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Year : 2013  |  Volume : 19  |  Issue : 1  |  Page : 1-3  

Circumcision: Experience at a private hospital in Jos, Nigeria

Department of Surgery, University of Jos and Solat Women Hospital, Jos, Nigeria

Date of Web Publication7-May-2013

Correspondence Address:
Michael I Nnamonu
Department of Surgery, University of Jos, Solat Women Hospital, Jos
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Source of Support: None, Conflict of Interest: None

DOI: 10.4103/1117-6806.111494

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Background: Most circumcisions in our environment are carried out in children for religious and cultural reasons. The PlastiBell device has been used for several decades, though some complications have been associated with its use. Aims and Objectives: This study examines the safety and acceptability of the PlastiBell device, which was used in circumcision in the majority of patients studied. Materials and Methods: Fifty consecutive patients, who had circumcision at a private medical facility in Jos, Nigeria, over a 2 year period, were reported. Their ages, method of circumcision, size of PlastiBell device used, incidence of complications and acceptability of procedure to parents were documented. Results: In this study, all patients below 42 days old had their circumcision done with the PlastiBell device. Complications seen with this device included hemorrhage in one patient following a slipped out device. In 49 (98%) of the patients, the mothers were satisfied with the outcome of the procedures. Conclusion: The PlastiBell device can be safely used for circumcisions in children below 42 days old.

Keywords: Circumcision, PlastiBell device, prepuce

How to cite this article:
Nnamonu MI. Circumcision: Experience at a private hospital in Jos, Nigeria. Niger J Surg 2013;19:1-3

How to cite this URL:
Nnamonu MI. Circumcision: Experience at a private hospital in Jos, Nigeria. Niger J Surg [serial online] 2013 [cited 2022 May 24];19:1-3. Available from: https://www.nigerianjsurg.com/text.asp?2013/19/1/1/111494

  Introduction Top

Circumcision refers to the surgical removal of the prepuce, the most distal part of the foreskin on the penis to expose the glans penis. It is the most common surgical procedure in male neonates. In our environment, the majority are carried out for religious and cultural reasons. Other indications include, phimosis, paraphimosis and balanitis xerotica obliterans. [1] Sometimes it is also redone when outcome from previous procedure is found unacceptable by parents. Male circumcision is reported to reduce the chances of developing sexually transmitted infections including, human immunodeficiency virus. [2],[3] It has also been reported to reduce the risk of penile cancer, cancer of the cervix in female partners as well as to reduce urinary tract infections. [2],[3],[4] It is contraindicated in patients with bleeding disorders, severe infections around the prepuce and in the presence of hypospadias when the prepuceal skin may be required for subsequent reconstruction.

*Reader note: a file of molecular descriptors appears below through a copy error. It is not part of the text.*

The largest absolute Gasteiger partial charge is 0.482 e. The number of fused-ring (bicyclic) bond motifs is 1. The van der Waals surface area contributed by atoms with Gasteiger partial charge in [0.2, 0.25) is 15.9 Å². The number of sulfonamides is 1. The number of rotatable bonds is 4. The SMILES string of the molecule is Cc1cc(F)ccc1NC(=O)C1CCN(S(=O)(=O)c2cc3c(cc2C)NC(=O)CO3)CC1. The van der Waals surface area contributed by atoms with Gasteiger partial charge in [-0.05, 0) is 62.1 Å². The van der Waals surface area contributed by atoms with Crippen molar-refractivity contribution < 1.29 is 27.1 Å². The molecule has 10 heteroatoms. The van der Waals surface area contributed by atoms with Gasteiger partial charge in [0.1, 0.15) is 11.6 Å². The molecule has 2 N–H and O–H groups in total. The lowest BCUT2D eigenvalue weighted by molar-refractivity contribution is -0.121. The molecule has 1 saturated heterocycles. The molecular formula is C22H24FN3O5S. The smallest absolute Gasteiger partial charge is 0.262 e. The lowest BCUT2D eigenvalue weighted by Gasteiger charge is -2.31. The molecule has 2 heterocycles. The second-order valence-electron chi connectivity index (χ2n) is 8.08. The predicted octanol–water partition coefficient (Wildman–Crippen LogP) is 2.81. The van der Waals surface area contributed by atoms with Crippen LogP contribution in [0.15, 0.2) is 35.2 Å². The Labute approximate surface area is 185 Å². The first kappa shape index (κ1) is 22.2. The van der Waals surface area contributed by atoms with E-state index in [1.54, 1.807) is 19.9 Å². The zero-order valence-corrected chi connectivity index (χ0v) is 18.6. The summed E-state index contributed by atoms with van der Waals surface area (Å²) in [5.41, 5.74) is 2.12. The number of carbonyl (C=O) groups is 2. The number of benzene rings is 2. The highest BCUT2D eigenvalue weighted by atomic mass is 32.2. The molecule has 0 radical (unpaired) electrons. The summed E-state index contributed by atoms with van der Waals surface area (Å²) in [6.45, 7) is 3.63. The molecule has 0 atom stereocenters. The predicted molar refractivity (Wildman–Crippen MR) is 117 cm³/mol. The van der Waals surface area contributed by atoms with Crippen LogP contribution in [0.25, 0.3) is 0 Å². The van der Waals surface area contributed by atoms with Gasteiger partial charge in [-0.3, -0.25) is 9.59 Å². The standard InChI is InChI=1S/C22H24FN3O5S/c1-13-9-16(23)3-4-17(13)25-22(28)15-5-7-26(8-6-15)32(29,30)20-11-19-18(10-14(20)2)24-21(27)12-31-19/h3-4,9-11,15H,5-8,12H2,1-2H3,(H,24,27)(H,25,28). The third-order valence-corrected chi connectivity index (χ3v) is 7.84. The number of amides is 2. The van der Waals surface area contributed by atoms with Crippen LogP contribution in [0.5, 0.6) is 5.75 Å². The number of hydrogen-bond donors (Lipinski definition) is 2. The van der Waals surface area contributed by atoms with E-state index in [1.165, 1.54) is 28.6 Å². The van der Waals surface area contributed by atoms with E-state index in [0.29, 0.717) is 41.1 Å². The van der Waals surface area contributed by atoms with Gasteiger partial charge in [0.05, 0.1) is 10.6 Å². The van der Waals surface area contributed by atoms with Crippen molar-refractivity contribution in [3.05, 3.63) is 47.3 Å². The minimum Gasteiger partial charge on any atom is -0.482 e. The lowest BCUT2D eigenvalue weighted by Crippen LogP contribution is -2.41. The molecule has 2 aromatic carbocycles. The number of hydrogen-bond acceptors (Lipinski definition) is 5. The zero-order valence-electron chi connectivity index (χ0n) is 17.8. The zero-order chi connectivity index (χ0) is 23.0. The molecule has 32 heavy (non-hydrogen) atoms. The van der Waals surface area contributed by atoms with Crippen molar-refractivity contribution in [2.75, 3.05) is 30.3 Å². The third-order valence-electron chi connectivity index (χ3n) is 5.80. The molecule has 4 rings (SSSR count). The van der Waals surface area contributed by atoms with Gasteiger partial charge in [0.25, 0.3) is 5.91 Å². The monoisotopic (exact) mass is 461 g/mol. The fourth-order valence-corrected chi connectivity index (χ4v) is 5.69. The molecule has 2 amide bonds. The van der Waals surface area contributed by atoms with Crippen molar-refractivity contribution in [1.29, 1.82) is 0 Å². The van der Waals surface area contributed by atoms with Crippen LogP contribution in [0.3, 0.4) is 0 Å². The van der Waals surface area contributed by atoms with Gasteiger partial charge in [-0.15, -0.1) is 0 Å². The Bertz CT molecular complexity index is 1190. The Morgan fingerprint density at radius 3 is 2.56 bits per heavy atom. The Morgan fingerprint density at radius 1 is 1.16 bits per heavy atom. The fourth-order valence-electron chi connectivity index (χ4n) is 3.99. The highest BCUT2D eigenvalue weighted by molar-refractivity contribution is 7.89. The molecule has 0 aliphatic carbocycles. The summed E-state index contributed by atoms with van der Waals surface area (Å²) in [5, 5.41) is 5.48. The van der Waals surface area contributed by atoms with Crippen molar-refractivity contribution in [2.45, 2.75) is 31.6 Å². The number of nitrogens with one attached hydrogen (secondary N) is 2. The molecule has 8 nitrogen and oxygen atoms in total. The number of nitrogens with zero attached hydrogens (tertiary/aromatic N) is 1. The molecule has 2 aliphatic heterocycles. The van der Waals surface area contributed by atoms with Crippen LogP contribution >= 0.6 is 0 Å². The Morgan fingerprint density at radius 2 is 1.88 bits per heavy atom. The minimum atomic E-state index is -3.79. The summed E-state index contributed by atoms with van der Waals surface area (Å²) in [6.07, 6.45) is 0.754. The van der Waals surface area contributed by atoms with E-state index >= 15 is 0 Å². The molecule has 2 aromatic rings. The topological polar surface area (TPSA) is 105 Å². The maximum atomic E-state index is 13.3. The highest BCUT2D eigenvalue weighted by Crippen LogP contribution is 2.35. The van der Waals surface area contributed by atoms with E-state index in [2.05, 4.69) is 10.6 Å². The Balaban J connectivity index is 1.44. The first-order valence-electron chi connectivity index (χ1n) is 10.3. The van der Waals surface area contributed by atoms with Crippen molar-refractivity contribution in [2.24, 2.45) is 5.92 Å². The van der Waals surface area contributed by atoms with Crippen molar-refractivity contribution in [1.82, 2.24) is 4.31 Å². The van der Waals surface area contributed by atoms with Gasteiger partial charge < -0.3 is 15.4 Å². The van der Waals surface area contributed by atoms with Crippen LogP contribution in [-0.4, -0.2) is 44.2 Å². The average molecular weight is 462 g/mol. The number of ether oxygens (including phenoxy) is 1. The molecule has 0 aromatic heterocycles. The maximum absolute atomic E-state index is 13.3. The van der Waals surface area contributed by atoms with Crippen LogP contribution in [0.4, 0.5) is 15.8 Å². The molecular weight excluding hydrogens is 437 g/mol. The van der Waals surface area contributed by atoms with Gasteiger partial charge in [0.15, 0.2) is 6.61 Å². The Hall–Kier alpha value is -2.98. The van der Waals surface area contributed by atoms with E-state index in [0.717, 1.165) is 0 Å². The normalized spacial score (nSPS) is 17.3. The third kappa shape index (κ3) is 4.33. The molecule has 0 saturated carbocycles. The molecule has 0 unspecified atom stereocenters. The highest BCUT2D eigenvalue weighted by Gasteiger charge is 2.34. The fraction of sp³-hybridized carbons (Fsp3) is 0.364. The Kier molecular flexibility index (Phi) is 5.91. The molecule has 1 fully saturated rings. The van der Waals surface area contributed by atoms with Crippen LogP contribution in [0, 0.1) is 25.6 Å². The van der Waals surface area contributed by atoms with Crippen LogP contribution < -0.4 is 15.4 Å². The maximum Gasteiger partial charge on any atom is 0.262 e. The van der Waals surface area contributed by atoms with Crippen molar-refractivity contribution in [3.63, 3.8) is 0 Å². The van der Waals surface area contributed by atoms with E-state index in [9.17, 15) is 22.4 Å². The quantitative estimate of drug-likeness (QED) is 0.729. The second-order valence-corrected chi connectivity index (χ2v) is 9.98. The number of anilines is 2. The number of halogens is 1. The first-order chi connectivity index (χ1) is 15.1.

The majority of circumcisions in children are carried out either by using the PlastiBell device or by surgically cutting off the prepuceal skin and then apposing with a suture, the cut edges of the inner and outer layers of the prepuceal skin. There have been reports of serious complications arising from the use of the PlastiBell device. [5],[6] Hence, the need for the description of the experience with circumcision in this women hospital that is involved in deliveries, with the majority of parents requesting circumcision.

  Aims and Objectives Top

This study sought to describe the characteristics of patients presenting for circumcision at a private medical facility. The author equally describes the methods of circumcision employed and examine the safety of these methods and the acceptability of the outcome to the patients' parents.

  Materials and Methods Top

The study included 50 consecutive patients circumcised between June 2010 and October 2012. It was a prospective study and data on the age, technique of circumcision and size of Plastibell device used, as well as incidence and management of complications, and acceptability of outcome to parents was recorded. The procedures were explained to the parents and informed consent for the procedure obtained.

The procedures were carried out in the theater by a consultant surgeon. A pre-sterilized circumcision pack was obtained consisting of three small artery forceps, a pair of scissors, sponge holding forceps, a pack of gauze and a galliport containing cetrimide. The appropriate size of Plastibell device was also obtained and full aseptic theater protocol was observed. The baby was then placed in supine position, restrained by the nurse and the penis cleansed with cetrimide. The prepuce was held at 3 and 9 o'clock positions with two pairs of artery forceps and the adhesions beneath the prepuceal skin gently broken down with the third pair of artery forceps. The dorsum of the prepuce at 12 o'clock was gently clamped in artery forceps for 10s and then slit with the scissors. The prepuce was then retracted and the urethral opening confirmed to be normally sited. The PlastiBell device was then inserted over the glans and the prepuceal skin pulled over the device. The ligature is then tied over the prepuceal skin and on the Plastibell device and the excess skin cut just distal to the edge of the device. The site was then checked for any bleeding and the patients were then cleaned up and returned to their mothers to be pacified by breastfeeding. The whole procedure lasts 5-10 min. The mothers were told that the device should fall off within 2-3 days of the procedure and advised to return immediately in the event of any abnormalities including bleeding, swelling, undue crying of the child, inability to pass urine or retention of the PlastiBell device beyond the 2 nd day post-circumcision.